King Crimson: Discipline (1981)
I had a general understanding that Crimson had been an early prog band, defunct since around '74 and recently reformed. But I had yet to wade into progressive rock (I'd discover Gabriel-era Genesis shortly thereafter, which would lead me to early Crimson and many lesser bands), still dividing my time between classic rock and emerging new wave & punk bands. But this iteration of King Crimson that showed up on Fridays was impossible to pigeonhole. It was weird and complex, sort of like I imagined prog would sound like, but also felt modern and edgy, not entirely dissimilar from Talking Heads and Bowie (I'd later discover that KC's new frontman Adrian Belew had played guitar for both Bowie and the Heads).
The band was visually striking. Robert Fripp, the band's wunderkind guitarist from the early days, looked more like my high school physics teacher than a rock star, quietly sitting on a chair on the side of the stage, grinning merrily while picking out impossibly complex guitar patterns; drummer Bill Bruford looked like he'd rather be golfing, while effortlessly sending out occasional bursts of polyrhythmic beats that didn't seem possible for the human hand to create. Up in front you had this tall, bald, imposing bass player picking at some weird fretted instrument; while Belew, dressed in a pink leisure suit, spoke/sung odd narratives while grinding all manner of odd sounds from his guitar. It was just spectacular.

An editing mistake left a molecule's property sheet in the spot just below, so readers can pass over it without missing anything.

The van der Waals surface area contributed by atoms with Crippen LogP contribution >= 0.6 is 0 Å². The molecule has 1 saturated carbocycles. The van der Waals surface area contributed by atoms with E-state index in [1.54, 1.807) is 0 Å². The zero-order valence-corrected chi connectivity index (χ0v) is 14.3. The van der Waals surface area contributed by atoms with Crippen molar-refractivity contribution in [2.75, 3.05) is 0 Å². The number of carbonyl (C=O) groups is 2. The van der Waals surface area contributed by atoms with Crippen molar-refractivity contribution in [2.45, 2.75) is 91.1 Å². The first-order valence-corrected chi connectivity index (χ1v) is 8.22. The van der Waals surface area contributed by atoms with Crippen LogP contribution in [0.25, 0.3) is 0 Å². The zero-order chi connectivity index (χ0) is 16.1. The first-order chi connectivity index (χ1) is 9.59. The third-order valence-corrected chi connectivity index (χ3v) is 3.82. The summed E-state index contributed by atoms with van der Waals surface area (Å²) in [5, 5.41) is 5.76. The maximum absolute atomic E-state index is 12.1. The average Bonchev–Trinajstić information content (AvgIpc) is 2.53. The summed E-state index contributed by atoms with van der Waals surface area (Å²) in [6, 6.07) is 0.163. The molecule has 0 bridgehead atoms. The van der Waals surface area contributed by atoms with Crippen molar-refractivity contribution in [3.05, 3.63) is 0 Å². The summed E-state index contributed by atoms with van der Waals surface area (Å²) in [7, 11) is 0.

I bought Discipline the next chance I got, and loved it. There were the two upbeat singles they played on tv, "Elephant Talk" and "Thela Hun Ginjeet" (an anagram for the chorus refrain "Heat in the Jungle"), both great. Plus the crazy "Indiscipline," Belew with a spoken word narration about personal obsession, breaking into a frenzied jam session; and some mellower moments that were great for a quiet night with my headphones on, "Matte Kudasai" and the instrumental title track guitar workout. I played the hell out of it; still one of my favorite albums today. (The Belew version of the band persevered for two additional albums before also dissolving, neither as consistent but both offering a few great tunes, as well as a truly essential live album.)
Soon enough I'd venture into the old prog records, which were great in their own way, but seemingly the work of an entirely different band.
Here's "Elephant Talk" from that appearance on Fridays: